Why You May Want to Give Lard  Another Chance


Lard and tallow have gotten a bad reputation over the past few decades as being sources of very unhealthy fats.  While it is true that consuming animal fats in excess can lead to health problems, taking it in moderation can actually be good for us.  They provide us with more vitamin D than cod liver oil, and they also contain a complete set of fats that our bodies need in order to function properly.

Lard Better for Cooking?

While both lard and tallow can be useful on the homestead or during a period of prolonged self-sufficiency, lard may be a better option in the kitchen for a couple of reasons.  First, it contains low levels of certain saturated fats which make it more shelf-stable and less-prone to rancidity.  It is also less-sensitive to heat than tallow, which means it’s easier to cook with.  Finally, a lot of people tend to prefer the taste and texture of lard over tallow.  Lard is also cheaper and arguably easier to obtain than beef fat.

Rendering lard can also be easier than making tallow as the fats are more-forgiving, and you don’t need to regulate heat as much throughout the process.  Some people also prefer the bacon-like taste of the cracklings, or the fleshy remnants that can be crisped up and used in a variety of recipes, over beef as well.  Sadly, the process of rendering lard or tallow is equally-unappealing, and it’s easier to tolerate if you have a strong stomach as well as some good ventilation.   

The Basic Process

The first step is to source your fat.  The best parts of the pig to scavenge are the back, belly and the lard around the kidneys.  Once you’ve obtained and trimmed the slabs of fat, the next step is to chop them into smaller pieces.  You can continue to chop the pieces until they’re minced, or you can put them into a food processor for faster results.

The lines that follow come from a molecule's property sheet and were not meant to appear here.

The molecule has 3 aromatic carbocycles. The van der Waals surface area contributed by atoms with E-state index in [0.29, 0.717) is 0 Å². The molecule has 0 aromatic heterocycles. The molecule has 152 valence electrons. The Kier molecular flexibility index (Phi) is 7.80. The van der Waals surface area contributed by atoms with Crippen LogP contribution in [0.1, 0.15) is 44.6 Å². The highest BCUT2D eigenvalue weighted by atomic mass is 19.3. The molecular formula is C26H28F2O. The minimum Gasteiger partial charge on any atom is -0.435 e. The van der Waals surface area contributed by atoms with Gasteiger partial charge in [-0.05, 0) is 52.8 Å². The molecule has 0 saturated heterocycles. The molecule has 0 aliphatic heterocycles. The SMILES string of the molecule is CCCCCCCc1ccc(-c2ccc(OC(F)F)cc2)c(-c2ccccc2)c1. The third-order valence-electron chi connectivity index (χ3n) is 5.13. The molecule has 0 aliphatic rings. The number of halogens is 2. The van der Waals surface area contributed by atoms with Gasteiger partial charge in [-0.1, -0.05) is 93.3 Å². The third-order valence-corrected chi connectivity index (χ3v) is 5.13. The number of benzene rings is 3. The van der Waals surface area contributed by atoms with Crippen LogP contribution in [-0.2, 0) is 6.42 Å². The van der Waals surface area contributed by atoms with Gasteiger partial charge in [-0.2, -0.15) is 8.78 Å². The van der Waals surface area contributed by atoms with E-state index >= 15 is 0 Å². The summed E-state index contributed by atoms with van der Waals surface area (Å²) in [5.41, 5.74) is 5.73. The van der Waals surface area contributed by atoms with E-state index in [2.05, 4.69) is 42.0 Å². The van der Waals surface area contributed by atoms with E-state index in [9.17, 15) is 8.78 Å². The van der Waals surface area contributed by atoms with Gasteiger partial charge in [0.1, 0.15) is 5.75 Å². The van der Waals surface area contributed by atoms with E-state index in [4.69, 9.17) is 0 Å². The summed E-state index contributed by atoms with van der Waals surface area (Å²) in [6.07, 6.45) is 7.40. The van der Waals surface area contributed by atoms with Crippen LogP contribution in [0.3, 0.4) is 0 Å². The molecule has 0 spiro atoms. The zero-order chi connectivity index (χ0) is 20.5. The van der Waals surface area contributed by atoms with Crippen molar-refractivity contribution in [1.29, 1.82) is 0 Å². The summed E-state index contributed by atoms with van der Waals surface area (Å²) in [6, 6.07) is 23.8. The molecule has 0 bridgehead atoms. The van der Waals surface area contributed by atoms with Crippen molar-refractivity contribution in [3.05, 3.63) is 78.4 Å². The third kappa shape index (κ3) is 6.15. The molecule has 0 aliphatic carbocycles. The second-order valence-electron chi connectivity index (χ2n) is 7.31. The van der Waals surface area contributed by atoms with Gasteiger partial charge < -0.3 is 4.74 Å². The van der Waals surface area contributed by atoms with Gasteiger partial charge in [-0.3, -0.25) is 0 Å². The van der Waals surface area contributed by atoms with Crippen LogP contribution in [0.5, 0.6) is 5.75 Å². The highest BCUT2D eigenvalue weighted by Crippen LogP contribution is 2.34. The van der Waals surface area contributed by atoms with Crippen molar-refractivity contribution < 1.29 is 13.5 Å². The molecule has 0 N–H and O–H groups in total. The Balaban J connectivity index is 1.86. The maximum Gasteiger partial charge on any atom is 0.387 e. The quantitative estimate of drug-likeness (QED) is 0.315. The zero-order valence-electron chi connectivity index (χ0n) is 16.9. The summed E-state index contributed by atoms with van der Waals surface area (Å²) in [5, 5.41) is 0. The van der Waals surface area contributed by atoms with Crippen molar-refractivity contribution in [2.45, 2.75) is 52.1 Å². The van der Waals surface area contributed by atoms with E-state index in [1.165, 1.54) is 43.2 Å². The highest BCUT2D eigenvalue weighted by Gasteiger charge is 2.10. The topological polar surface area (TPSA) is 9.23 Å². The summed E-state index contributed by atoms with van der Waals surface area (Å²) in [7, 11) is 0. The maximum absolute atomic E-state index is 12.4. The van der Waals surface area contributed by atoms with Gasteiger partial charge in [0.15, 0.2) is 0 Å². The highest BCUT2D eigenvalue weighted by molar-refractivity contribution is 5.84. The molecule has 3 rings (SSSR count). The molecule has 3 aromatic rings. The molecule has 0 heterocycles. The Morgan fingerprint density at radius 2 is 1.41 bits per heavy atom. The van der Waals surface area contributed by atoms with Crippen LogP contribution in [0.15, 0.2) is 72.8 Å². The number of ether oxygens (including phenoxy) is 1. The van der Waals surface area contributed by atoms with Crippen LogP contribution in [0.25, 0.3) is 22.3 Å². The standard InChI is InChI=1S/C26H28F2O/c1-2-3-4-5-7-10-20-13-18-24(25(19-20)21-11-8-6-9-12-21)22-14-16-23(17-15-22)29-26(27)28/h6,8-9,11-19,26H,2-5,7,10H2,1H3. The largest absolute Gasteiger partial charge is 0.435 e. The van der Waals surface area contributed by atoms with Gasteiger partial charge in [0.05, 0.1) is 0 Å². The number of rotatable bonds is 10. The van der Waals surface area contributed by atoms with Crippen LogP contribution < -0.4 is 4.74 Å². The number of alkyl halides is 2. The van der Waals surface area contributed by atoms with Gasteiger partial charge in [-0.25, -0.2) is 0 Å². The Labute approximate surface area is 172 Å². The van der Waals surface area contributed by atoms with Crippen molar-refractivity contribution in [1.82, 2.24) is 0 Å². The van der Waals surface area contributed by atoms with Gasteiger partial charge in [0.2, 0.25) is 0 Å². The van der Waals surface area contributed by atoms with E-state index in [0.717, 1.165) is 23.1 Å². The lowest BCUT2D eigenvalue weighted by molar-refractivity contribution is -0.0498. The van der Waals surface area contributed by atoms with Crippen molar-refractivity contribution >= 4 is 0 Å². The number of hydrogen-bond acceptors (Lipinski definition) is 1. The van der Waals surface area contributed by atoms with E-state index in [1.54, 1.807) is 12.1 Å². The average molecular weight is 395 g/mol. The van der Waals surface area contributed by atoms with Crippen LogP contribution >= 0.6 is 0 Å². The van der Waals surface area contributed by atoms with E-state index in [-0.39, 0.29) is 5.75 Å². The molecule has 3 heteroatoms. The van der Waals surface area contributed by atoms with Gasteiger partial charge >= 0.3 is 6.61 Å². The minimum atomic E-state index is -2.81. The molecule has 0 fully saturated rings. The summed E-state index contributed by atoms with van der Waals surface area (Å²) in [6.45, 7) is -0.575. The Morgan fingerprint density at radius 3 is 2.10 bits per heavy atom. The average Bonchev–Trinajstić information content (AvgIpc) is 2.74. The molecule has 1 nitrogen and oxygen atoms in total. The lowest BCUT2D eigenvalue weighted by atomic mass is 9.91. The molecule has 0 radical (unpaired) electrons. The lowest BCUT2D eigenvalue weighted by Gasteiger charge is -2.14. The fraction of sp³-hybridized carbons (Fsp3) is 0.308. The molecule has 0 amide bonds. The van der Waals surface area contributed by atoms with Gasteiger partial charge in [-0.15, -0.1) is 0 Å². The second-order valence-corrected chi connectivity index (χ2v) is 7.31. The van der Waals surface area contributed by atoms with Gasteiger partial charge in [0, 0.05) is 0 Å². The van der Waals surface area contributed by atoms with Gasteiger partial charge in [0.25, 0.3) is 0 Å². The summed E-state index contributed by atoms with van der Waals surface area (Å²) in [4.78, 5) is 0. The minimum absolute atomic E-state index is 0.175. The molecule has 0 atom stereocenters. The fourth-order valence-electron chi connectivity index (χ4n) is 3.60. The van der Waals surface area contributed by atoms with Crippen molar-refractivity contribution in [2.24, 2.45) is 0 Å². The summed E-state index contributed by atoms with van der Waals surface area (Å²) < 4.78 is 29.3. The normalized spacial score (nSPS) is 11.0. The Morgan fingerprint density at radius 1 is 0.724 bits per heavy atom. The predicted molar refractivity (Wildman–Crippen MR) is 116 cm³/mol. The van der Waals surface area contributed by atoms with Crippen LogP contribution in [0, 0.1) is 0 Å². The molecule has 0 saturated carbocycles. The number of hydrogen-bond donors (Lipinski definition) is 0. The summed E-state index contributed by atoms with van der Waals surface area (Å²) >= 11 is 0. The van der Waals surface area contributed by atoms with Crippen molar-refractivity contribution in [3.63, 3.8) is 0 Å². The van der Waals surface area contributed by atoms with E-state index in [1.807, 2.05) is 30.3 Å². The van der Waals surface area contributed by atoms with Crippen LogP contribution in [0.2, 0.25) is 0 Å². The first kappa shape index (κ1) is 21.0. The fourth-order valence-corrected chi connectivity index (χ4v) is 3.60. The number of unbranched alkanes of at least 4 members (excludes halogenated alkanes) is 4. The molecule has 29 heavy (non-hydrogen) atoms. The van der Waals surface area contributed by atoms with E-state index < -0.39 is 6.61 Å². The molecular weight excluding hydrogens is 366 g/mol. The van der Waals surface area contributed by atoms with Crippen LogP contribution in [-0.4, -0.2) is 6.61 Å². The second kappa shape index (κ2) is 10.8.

While you’re chopping the fat, add a little water to a crock pot or large saucepan and bring up the heat.  This will prevent the fat from scorching before it has the chance to start melting down.  Add in the fat once minced, and turn the heat to its lowest setting.  Stir occasionally, and expect the process to take at least an hour before all of the fat is melted.  As it melts, you will notice that bits of flesh separate from the fat.  This is perfectly normal, and you will strain these out in the next step.

Line a colander with some cheesecloth or similar material, and place atop a large bowl.  Carefully pour the melted fat through the colander, and scrape out the fleshy bits.  Let the lard drain into the bowl, and give the solids in the colander a gentle press to extract any remaining liquid.  All you need to do is store the fat in a mason jar, screw on the lid, and let it cool to room temperature.  Pressure will build up inside of the jar as the lard cools, and this will create a moderate seal that can help to extend the shelf life of the finished product.  Try to use the lard within a couple of weeks if kept in a cool dry place, but you can extend the shelf life by a couple of months if it’s kept in the refrigerator.

While few of us plan on using lard during a period of prolonged self-sufficiency, this is a good technique to know, just in case.  Try it for yourself in order to get a feel for the process, and remember that a little bit of animal fat doesn’t do a lot of harm if consumed in small doses.

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